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Questor takes on climate, health, energy with clean combustion tech

Dramatically reduces methane emissions from oil and gas sector, generates power from residual heat

An example of Questor's Q-Series clean combustion units. (Courtesy Questor Technology Inc.)

The ambition to simultaneously tackle energy poverty, greenhouse gas emissions and air pollution is driving Questor Technology Inc.’s (QST-X) CEO and president to lead the Calgary company’s development of clean combustion units.

By incinerating the waste gas from oil and gas operations, the process developed by the company eliminates most of the methane emissions and air pollutants, and uses the heat produced as a source of power.

“We’ve taken something that was wasted, that was polluting the air, that had an impact on climate change, and created revenue and value from that,” CEO Audrey Mascarenhas said in an interview with Sustainable Biz Canada.

Founded in 1994 by a group of B.C. investors, Questor has been led by the chemical engineer and oil and gas veteran since 2005. After a brief stint as a stay-at-home-mom, she was motivated to address greenhouse gas emissions at a time when few were interested in the issue, she said.

Asked by Questor to direct the company, Mascarenhas has not looked back, guiding it through the dotcom bubble and refocusing it on one type of technology, as it continues to secure deals for its products.

Cleaning up dirty stacks

The first step in Questor’s offering is Q-Series. Waste gas on site is mixed and collected, then incinerated at a 99.99 per cent efficiency rate. Pollutants such as the powerful greenhouse gas methane, and other carcinogenic air pollutants are outputted as carbon dioxide and water.

“We have the ability to efficiently destroy and combust the majority of hydrocarbon strains, component by component all the way to the heaviest, with no black smoke, no soot, no particulates,” Mascarenhas said.

Though it still outputs carbon dioxide, Questor’s clean combustion unit cuts the climate-warming potential by approximately 90 per cent because methane is 86 times more potent than carbon dioxide, she explained. This addresses the flaring and venting of methane, a major source of emissions.

The International Energy Agency says a 30 per cent cut to the world’s methane emissions over the next decade (since 2022) would have the same effect on global warming by mid-century as immediately shifting the global transport sector to net-zero carbon dioxide emissions.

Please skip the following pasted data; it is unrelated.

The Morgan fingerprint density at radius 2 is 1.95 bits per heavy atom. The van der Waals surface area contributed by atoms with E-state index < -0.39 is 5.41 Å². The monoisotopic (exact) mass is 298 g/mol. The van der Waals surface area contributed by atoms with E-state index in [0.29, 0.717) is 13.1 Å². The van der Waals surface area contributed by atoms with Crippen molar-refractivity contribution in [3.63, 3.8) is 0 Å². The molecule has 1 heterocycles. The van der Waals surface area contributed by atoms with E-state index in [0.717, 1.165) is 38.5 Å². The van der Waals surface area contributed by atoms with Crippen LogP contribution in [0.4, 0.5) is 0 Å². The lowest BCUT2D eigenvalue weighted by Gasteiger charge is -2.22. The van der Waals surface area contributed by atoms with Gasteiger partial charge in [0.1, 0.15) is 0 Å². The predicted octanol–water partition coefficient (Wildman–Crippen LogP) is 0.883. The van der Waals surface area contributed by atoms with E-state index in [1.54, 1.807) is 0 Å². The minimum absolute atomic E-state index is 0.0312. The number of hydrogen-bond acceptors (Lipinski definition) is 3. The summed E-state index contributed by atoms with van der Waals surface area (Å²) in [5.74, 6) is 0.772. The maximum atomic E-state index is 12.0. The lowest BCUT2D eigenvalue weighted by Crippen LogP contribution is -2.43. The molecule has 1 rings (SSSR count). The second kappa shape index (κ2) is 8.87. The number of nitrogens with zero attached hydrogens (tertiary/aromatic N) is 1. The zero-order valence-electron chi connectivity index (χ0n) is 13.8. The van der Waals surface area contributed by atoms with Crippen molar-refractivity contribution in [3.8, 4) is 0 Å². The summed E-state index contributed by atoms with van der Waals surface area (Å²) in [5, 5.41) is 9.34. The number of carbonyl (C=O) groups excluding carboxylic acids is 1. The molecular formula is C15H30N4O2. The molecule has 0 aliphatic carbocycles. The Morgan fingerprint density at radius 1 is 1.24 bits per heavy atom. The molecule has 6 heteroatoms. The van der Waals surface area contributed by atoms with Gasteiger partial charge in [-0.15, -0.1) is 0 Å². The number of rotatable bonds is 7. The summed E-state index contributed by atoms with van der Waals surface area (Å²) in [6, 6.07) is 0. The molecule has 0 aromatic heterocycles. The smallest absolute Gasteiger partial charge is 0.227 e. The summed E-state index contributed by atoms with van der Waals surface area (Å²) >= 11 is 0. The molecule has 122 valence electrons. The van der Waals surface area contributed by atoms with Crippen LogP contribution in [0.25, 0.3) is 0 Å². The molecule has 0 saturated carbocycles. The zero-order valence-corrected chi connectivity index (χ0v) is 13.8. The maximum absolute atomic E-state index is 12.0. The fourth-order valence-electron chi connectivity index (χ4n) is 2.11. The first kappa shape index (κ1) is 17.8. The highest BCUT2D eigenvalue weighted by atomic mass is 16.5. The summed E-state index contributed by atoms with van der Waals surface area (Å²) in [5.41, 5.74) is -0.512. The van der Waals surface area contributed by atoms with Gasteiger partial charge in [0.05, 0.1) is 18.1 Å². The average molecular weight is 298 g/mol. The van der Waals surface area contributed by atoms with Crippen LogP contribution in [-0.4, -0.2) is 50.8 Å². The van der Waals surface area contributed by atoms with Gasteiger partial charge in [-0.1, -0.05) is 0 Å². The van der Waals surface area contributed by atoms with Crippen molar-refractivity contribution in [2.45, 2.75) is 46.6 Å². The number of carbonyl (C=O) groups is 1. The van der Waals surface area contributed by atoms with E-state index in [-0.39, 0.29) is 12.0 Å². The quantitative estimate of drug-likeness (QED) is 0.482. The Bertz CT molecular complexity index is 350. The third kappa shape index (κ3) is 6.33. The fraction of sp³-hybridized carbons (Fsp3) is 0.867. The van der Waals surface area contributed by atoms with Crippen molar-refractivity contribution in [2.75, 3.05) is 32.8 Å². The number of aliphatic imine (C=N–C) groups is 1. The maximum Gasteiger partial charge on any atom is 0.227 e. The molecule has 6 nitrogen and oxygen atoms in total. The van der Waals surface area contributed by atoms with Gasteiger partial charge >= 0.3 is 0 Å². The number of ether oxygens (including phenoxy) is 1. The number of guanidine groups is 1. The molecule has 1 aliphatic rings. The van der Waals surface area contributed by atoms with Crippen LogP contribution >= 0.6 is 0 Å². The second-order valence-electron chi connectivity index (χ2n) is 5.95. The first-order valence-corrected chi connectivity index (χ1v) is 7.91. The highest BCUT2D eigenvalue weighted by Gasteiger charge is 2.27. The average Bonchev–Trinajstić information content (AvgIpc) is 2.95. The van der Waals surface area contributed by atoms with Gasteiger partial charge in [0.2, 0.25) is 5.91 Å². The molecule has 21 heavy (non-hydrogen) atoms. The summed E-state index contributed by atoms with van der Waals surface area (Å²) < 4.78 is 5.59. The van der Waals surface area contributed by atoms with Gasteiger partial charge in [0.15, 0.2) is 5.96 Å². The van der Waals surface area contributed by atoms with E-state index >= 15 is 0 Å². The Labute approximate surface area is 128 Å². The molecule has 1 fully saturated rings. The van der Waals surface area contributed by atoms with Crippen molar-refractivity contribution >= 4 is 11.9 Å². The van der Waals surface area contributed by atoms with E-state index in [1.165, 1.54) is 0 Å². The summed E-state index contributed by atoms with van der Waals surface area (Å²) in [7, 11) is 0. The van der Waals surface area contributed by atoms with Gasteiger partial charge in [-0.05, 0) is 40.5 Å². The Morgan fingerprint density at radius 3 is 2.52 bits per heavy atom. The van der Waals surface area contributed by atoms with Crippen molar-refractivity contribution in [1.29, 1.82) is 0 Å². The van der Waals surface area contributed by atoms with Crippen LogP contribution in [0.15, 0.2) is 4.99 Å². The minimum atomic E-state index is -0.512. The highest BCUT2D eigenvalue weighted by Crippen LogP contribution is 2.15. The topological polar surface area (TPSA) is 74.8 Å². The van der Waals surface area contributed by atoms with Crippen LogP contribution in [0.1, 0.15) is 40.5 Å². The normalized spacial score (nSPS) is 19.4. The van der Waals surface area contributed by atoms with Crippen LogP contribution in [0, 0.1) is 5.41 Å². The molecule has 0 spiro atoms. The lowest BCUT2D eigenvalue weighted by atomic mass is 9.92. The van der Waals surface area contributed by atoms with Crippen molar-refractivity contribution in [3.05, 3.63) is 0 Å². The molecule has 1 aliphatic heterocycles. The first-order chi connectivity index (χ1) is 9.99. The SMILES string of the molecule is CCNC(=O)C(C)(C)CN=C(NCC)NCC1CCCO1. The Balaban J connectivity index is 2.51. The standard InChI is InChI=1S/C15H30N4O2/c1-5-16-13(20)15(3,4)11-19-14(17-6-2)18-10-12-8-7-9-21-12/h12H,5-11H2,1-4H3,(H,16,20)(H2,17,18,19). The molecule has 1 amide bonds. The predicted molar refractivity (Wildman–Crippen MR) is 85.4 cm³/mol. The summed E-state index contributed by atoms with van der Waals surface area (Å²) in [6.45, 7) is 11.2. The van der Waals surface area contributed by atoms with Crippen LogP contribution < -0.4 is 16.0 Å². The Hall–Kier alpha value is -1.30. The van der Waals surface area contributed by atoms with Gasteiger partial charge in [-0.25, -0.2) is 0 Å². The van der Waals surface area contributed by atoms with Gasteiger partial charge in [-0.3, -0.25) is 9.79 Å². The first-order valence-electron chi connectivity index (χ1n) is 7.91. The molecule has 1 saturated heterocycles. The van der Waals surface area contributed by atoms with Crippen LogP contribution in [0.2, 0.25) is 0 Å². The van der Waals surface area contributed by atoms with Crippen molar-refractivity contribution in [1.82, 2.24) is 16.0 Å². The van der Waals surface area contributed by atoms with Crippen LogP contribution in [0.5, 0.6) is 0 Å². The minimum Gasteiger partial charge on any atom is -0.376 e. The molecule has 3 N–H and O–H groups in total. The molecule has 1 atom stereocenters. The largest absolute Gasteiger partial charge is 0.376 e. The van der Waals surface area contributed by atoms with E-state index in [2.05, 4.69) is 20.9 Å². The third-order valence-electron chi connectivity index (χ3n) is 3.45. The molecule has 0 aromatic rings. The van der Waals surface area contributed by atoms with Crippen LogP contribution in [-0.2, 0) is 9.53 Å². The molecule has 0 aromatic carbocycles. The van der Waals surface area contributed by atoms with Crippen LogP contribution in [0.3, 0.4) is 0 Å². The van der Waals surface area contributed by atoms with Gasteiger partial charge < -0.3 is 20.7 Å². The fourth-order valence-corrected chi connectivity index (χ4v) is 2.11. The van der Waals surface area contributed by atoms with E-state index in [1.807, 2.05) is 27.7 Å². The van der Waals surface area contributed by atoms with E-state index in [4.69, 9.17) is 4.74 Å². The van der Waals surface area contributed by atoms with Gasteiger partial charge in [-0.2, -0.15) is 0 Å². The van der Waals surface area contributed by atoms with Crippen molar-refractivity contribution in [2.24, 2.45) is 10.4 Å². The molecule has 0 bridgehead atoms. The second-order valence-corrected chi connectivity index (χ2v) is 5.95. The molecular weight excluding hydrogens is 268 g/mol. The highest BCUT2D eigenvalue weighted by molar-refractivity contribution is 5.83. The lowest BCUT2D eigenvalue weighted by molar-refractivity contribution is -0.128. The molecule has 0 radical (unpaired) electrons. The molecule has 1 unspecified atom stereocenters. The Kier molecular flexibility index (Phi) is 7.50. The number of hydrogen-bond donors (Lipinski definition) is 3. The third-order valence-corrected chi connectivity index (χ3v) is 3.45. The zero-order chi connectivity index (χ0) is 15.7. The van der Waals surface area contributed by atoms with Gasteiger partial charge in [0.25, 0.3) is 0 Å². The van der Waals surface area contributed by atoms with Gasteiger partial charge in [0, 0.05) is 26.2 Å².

Pollution is monitored by the company's Q-Insights, a cloud platform that provides real-time data coverage and analysis.

The heat from producing oil and gas can then be harnessed to ensure energy does not end up being expended for nothing.

Using Q-Power, Questor's waste-to-heat technology, the thermal energy can power a turbine by turning liquid into a gas. Models from as small as 77 kilowatts to as much as 1.5 megawatts can help power the oil and gas site so fewer fossil fuels are consumed, or power can be sent to the electricity grid.

Mascarenhas said Q-Power can lower a carbon pricing burden, and offers a 30 per cent return on investment.

By tapping into the heat, countries that do not have reliable electricity can benefit, she said. Using Nigeria as an example - an oil and gas producing country with many people still not connected to consistent electricity - she said Questor can provide more power, decrease the amount of flaring and venting, and improve the air quality and health for residents.

While critics may question cleaning up the oil and gas industry’s act as a way of prolonging use of fossil fuels, Mascarenhas said hydrocarbons will be important in maintaining quality of life and cannot be quickly eliminated from the economy. Combining reductions of methane emissions and energy efficiency is a cost efficient and effective climate action which buys time for other solutions, she argued.

Where Questor’s technology has been used

“If you look at a lot of the tall stacks in B.C. . . . the tall units are Questor’s,” Mascarenhas said about its reach and role in helping companies meet methane emission regulations.

In May, the company announced a $500,000 purchase order from a large midstream company in Western Canada that has already purchased over $1 million in equipment from Questor.

At a site in Fort Saskatchewan, Questor has also joined a project between Plains Midstream Canada and SNC-Lavalin to eliminate waste gas.

Case studies on its website summarize international projects:

  • reducing flaring for Whiting Petroleum Corporation in North Dakota;
  • helping Diavaz meet Mexico’s methane regulations with 13 thermal oxidizers; and
  • an installation at an Egyptian onshore liquified natural gas facility.

Two major companies in Iraq have engaged in conversations, and the Nigerian government asked Questor to participate in a pilot to address flaring and venting. It is also working with refineries in India.

A management discussion and analysis released with its Q1 financials shows the company is closely watching methane regulations being drafted in Canada, the U.S. and the European Union.

Questor operated at a loss of $636,759 in Q1 and $4.8 million in 2023, but held on to $4.1 million in cash and cash equivalents in Q1.

Questor’s next quest

The next steps for Questor are growing its team, continuing the development of its data technology and scaling up globally.

For now, investment is not an immediate priority; the company holds no debt and has sufficient cash in its coffers, the CEO said.

Sustainable Development Technology Canada provided the company $4.5 million in 2021 for its waste-to-energy equipment.

Construction on its 1.5-megawatt Q-Power unit is continuing, and testing will take place in Q2. Installation at a third-party site and final field testing is expected in the second half of 2024.

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